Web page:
Three inducted into Red Wing Women's Hall of FameNo one said “a woman’s work is never done” at the 2012 Red Wing Women’s Hall of Fame induction luncheon Wednesday, but speaker after speaker carried the message.
By: Anne Jacobson, The Republican Eagle
No one said “a woman’s work is never done” at the 2012 Red Wing Women’s Hall of Fame induction luncheon Wednesday, but speaker after speaker carried the message. That work is to make the world, starting right here, a better place and to champion women’s rights.
The inductees were Audrey Bennett, Roseanne Grosso and Linda Thielbar.
Bennett was the first woman president of the Prairie Island Tribal Council. In her 10 years in that role, she also advocated for issues important to all Native Americans. She received national recognition in 2003 for her commitment to peace, to ease suffering and injustice and to advance intercultural exchange.
“She has met presidents, vice presidents, members of Congress, governors and members of the Minnesota state Legislature, to name just a few, always ensuring the concerns of her community were heard,” Victoria Winfrey said in a statement read at the Women’s Network banquet.
Bennett also has served on the Minnesota and the national Indian gaming associations, been president of the Minnesota Indian Affairs Council and chaired the National Intertribal Public Relations Network.
Twin Cities Public Television featured her in the 2011 documentary “Women Making Change” about the challenges of politics and leadership.
Following a hiatus, she returned to the Prairie Island Tribal Council in December as secretary/treasurer.
“Growing up, my people who taught me to be the one to ‘go out there’ and ‘never be afraid of who you are’ were my great-grandmothers and grandmothers. They said, ‘As a woman you’re going to have a lot of things going against you – for being a woman and then also for being a Native American. That’s two strikes, so you have to work twice as hard.’ And so they always pushed me,” Bennett said.
Her mother then taught her to work hard and to pray every day. Bennett’s additional message to the next generation of women leaders: Be yourself. Be true.
“I like representing all of us, especially women. I’m always out there encouraging other young women to get involved,” she said. “Belong to something. Be involved. Make a change. Make a difference.”
Red Wing City Council Administrator Kay Kuhlmann introduced Grosso, who served on the council and was the first woman — and to date the only one — to serve on the Goodhue County Board. She continues to serve on numerous public commissions and currently is Goodhue County Historical Society board chair.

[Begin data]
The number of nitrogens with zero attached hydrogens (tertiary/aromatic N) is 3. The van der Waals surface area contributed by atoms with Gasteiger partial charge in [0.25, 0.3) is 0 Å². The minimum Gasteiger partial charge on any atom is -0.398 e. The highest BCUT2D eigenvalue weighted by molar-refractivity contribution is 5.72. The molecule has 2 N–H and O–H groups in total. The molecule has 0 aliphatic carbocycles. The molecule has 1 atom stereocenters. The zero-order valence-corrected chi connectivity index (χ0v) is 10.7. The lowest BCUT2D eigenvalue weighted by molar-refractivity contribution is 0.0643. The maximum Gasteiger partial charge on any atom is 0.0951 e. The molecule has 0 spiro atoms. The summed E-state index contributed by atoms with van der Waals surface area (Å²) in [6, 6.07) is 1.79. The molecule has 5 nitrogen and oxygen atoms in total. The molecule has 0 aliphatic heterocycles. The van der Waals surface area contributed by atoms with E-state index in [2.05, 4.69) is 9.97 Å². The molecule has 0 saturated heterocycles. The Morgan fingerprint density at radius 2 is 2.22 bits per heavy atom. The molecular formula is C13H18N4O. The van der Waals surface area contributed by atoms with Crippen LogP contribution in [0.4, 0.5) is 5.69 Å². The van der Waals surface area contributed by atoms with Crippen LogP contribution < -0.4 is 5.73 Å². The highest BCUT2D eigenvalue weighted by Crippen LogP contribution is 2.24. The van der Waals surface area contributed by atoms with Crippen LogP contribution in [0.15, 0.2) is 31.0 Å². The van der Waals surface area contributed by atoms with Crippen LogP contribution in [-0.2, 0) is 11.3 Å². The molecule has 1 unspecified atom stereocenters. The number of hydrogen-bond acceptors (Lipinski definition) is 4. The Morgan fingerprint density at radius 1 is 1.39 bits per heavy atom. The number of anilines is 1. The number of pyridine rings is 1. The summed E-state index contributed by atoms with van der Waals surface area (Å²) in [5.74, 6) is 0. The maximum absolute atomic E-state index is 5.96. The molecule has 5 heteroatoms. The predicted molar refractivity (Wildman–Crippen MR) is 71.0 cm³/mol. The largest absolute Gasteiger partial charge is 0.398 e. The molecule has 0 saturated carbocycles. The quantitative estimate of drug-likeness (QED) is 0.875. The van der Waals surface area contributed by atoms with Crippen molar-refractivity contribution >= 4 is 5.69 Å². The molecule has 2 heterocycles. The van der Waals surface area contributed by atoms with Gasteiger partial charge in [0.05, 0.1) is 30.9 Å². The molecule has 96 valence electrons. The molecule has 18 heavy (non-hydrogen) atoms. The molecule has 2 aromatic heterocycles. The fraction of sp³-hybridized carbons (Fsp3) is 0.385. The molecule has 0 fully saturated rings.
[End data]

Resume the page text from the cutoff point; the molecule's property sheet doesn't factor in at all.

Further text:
“You see her everywhere. She’s one of the leaders making a legacy,” Kuhlmann said.
Grosso grew up on the Iron Range, but she grew into her adult role as a leader in Red Wing. She brings determination, dedication and a little something extra to every job, Kuhlmann said.
“I’m going to describe it as Ranger moxie,” Kuhlmann said.
Grosso researches relentlessly — something that drove City Hall staff “crazy” for a while. They soon grew to appreciate that persistence, according to Kuhlmann, and understand Grosso’s quests for more information.
She also provided a new voice. At the same time the greater good of an issue was obviously more important to Grosso than having a personal say, Kuhlmann noted.
The toughest years in politics were the four as Goodhue County commissioner, Kuhlmann said, and Grosso concurred.
“It wasn’t a men’s club. It was a good old men’s club,” Grosso said.
“I’ve enjoyed what I’ve done,” she added. “But I don’t feel I’ve done anything anybody else wouldn’t do.”
While the other inductees have held public office, Thielbar has worked the opposite end of the political scene as activist and citizen.
Like Bennett, Thielbar was featured in “Women Making Change.” She has championed women candidates at every level. She’s active in League of Women Voters as well as the American Association of University Women.
Thielbar “birthed” Planned Parenthood in Red Wing and worked hard to assure reproductive freedom for women, Marilyn Meinke said in her introduction. She also advocates for others through involvement in PFLAG, Girls on the Run and more.
Thielbar directed Head Start. She has served on local church, historical and library boards. She worked to pass Red Wing’s riverfront conservation easement. She helped spearhead Downtown Main Street’s First Friday shopping program and worked on the bigger economic development picture with the Mayor’s Blue Ribbon Panel.
“There's just too much to say about Linda and the work she's done to assure that Red Wing's natural environment, citizens and organizations continue to thrive into the future,” Meinke said.
“Linda is never just a member,” Meinke added. “She gets things done.”
Thielbar reminded the audience there’s more to do.
“After 40 years of working on some of these issues, it’s a little disconcerting that we’re having to review some of these issues as women,” she said.
“So today is a call to arms to all of you — to all of your friends, your daughters, your granddaughters, your husbands, your sons. We have work to do yet. Join me.”